Hart also tried to tackle the controversy surrounding the proposal, saying that “an unusual amount of misinformation and confusion” from freelance experts helped fuel the concerns. “All of that antidevelopment frustration was focused on this particular amendment,” he said.
He took the time to debunk some of that misinformation he had heard, which included saying that the proposal would not increase the density for Reston overall. He also pushed back on criticisms that said there are no plans for infrastructure to support the proposed PRC changes, reminding locals that because Virginia is a Dillon Rule state, the process of securing infrastructure requires an ongoing basis. “It’s rude to claim that nothing is being done,” he said.
Hart said that he wants to see locals stay engaged in the land use process, which he argued keeps the process grounded in reality. He also thanked the citizen groups and individuals who testified at public hearings and have sent in comments on the proposal.
The PRC decisi0n was the last one the commission tackled before the meeting ended shortly before 9 p.m. with a round of applause from the audience.
Photo via Planning Commission
Great Falls residents will be able to get their questions about a proposed assisted living facility answered at a community meeting tomorrow (Feb. 12).
The 62-unit assisted living facility would open in 2020 at 1131 Walker Road and be run by IntegraCare, according to the Great Falls Citizen Association (GFCA). The site is above the Leesburg Pike and close to Colvin Run Mill.
IntegraCare is seeking a special exception to the county’s zoning laws. For the exception to be granted, the plan must satisfy several zoning requirements, such as showing that the application aligns with the Comprehensive Plan. Public hearings are also required before the county’s Planning Commission and Board of Supervisors.
Dranesville District Supervisor John Foust is holding the meeting in coordination with citizens association to give locals in the area the opportunity to ask questions and express their opinions on the proposal. County staff from the Fairfax County Department of Zoning Evaluation will be on hand to answer questions.
“Before deciding whether to approve deny the application, the Board of Supervisors will consider whether the proposed use is compatible with existing or proposed developments in the area,” according to Foust’s newsletter to his constituents, adding that the board “may impose conditions and restrictions to address any negative impacts.”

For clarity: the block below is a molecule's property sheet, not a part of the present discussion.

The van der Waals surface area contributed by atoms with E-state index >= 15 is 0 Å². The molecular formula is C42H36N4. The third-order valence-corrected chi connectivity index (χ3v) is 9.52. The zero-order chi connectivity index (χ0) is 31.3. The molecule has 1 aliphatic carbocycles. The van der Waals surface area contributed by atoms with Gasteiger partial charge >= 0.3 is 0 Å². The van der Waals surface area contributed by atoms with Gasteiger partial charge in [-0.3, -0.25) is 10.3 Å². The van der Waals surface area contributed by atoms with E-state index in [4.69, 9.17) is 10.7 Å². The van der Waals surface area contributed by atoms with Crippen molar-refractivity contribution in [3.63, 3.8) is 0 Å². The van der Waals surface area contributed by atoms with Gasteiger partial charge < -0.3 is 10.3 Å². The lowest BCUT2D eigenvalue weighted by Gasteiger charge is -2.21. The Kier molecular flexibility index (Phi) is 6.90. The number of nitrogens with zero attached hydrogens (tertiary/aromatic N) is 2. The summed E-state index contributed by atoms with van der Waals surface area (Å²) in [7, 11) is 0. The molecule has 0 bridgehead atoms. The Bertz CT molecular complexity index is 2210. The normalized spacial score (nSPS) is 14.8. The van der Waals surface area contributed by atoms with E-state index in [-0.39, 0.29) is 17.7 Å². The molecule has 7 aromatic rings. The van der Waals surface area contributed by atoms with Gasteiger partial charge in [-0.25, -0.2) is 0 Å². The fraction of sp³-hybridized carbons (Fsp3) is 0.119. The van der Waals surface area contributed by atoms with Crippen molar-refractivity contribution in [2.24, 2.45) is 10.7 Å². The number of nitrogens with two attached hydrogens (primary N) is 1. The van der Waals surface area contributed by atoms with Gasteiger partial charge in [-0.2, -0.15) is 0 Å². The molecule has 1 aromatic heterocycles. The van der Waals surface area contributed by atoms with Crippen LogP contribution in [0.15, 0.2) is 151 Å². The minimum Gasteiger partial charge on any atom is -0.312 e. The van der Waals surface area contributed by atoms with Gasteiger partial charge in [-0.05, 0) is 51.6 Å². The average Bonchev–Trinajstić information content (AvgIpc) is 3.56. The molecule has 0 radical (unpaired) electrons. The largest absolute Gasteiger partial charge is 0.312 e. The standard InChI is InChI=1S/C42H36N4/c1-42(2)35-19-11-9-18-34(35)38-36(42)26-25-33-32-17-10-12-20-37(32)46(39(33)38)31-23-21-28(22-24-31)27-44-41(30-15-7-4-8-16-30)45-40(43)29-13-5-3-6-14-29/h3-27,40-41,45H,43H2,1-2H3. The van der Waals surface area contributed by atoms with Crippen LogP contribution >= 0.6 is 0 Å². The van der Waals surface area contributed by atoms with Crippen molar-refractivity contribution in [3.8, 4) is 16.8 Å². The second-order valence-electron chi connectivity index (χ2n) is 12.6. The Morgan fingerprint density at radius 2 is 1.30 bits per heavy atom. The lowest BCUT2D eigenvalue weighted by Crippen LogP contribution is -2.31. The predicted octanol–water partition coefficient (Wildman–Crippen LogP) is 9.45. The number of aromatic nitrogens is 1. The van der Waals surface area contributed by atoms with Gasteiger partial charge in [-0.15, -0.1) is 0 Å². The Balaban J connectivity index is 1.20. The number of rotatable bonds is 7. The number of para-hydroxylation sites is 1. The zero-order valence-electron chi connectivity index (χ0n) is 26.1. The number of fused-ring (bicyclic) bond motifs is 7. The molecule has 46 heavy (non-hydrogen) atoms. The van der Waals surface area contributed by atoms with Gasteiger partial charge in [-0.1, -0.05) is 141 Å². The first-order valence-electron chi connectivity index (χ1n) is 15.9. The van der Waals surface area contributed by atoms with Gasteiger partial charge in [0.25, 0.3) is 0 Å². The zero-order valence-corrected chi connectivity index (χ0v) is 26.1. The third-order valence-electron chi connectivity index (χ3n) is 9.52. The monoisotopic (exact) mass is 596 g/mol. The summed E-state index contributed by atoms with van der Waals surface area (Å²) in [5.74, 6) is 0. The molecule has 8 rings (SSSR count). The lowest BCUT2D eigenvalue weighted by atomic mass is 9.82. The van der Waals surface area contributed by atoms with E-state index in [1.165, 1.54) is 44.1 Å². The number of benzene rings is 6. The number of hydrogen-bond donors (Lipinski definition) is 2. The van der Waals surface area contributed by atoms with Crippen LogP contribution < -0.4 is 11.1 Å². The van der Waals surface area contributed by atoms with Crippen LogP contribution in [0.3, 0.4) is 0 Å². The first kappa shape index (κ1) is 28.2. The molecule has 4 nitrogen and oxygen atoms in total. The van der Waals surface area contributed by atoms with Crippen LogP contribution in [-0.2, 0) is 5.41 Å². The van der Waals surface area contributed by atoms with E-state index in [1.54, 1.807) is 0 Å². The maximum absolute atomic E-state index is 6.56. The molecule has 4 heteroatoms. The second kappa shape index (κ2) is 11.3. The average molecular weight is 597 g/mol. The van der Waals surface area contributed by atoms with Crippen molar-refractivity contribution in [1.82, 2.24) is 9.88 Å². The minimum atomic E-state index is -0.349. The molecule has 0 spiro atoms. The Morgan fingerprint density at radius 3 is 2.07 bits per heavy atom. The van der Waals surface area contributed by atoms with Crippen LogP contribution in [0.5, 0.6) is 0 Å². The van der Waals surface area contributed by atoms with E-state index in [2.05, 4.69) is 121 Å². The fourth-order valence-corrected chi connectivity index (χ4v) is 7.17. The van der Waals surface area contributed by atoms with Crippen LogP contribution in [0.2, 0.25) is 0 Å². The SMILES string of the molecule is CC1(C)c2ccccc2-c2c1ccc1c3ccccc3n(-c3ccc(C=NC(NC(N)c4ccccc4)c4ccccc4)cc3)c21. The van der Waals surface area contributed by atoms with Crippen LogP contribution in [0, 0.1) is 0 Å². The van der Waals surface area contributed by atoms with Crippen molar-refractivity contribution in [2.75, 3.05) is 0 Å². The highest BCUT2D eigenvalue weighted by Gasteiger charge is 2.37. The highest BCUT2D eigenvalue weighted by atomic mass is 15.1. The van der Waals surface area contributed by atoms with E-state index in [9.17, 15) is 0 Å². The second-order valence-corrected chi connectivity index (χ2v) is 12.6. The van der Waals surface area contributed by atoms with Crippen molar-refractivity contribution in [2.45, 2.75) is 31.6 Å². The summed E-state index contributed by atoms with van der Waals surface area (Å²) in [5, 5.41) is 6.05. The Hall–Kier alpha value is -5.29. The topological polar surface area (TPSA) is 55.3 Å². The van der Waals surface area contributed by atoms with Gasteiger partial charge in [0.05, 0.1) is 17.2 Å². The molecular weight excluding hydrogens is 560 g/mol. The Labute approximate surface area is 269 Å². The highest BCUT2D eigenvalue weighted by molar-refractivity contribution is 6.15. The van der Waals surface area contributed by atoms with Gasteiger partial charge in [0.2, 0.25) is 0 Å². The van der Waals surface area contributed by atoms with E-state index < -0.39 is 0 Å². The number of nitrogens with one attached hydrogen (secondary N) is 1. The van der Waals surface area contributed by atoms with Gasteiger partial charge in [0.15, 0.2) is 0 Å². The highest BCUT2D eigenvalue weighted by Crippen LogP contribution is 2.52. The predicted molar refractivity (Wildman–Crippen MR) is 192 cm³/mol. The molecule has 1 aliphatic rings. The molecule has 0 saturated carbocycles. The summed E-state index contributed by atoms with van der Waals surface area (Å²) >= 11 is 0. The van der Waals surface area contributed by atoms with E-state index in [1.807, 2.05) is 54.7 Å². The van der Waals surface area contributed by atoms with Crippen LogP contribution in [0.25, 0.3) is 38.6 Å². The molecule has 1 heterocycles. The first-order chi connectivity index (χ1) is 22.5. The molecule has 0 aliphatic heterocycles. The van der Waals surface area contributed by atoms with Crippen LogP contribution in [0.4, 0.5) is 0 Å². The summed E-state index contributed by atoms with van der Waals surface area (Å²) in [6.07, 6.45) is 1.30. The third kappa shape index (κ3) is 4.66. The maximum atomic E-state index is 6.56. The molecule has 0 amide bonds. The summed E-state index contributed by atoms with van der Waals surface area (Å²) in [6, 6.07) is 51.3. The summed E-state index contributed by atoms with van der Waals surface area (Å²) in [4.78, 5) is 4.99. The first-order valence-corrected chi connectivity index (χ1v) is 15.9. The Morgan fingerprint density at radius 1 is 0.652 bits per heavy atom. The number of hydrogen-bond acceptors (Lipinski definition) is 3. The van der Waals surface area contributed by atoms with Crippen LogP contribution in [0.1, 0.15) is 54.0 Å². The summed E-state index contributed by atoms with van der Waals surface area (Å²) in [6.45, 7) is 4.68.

The community meeting, which will include a presentation by the applicant on revisions to their proposal, will start at 7 p.m. in the cafeteria at the Great Falls Elementary School (701 Walker Road).
County staff reviewed the application and suggested approval of the special exception in the staff report released last week. The Planning Commission will consider the proposal at its Feb. 20 meeting.
The public meeting on Fairfax County’s Strategic Plan was recently rescheduled to March. It was originally scheduled for Thursday (Feb. 13) — the same date as the county’s Planning Commission meeting, which will include a vote on a proposed zoning ordinance that would increase the population density in parts of Reston.
Now, the meeting in Reston — one of four community engagement events on the county’s strategic planning process — will take place from 7-8:30 p.m. on Monday, March 4.
The free meeting will be organized into moderated conversation groups of residents from nearby communities, and locals will have opportunities to share their thoughts and experiences “that will be used to help shape a countywide strategic plan,” the event description says. The meeting is set to take place at the Reston Community Center (2310 Colts Neck Road).
The strategic planning process has six phases outlined on the county’s website.
The first phase started in November to develop a project approach and community engagement plan started and was completed in January. The second phase — community engagement — is set to run through March to seek input and come up with a draft of priorities around seven to 10 areas.
Then, the strategic planning process will shift to defining those priorities in March and April before returning for community input from April to July. The Strategic Plan will then get developed from the summer until the end of the year before seeking adoption from the county’s Board of Supervisors at the start of 2020.
Meanwhile, the Planning Commission is set to finally weigh in on the contentious population density proposal this Thursday, after delaying a vote following a five-hour-long public hearing on Jan. 23.
The proposed amendment to the zoning ordinance would increase the maximum allowed population per acre in the Planned Residential Community (PRC) district — Reston’s primary zoning district — from 13 persons to any number up to 15, along with allowing residential development at a density of up to 70 dwelling units per acre in certain areas.
Dozens of Reston residents and locals showed up to testify in opposition to a contentious proposal that would increase the population density in Reston at the Fairfax County Planning Commission’s five-hour-long public meeting yesterday (Jan. 23).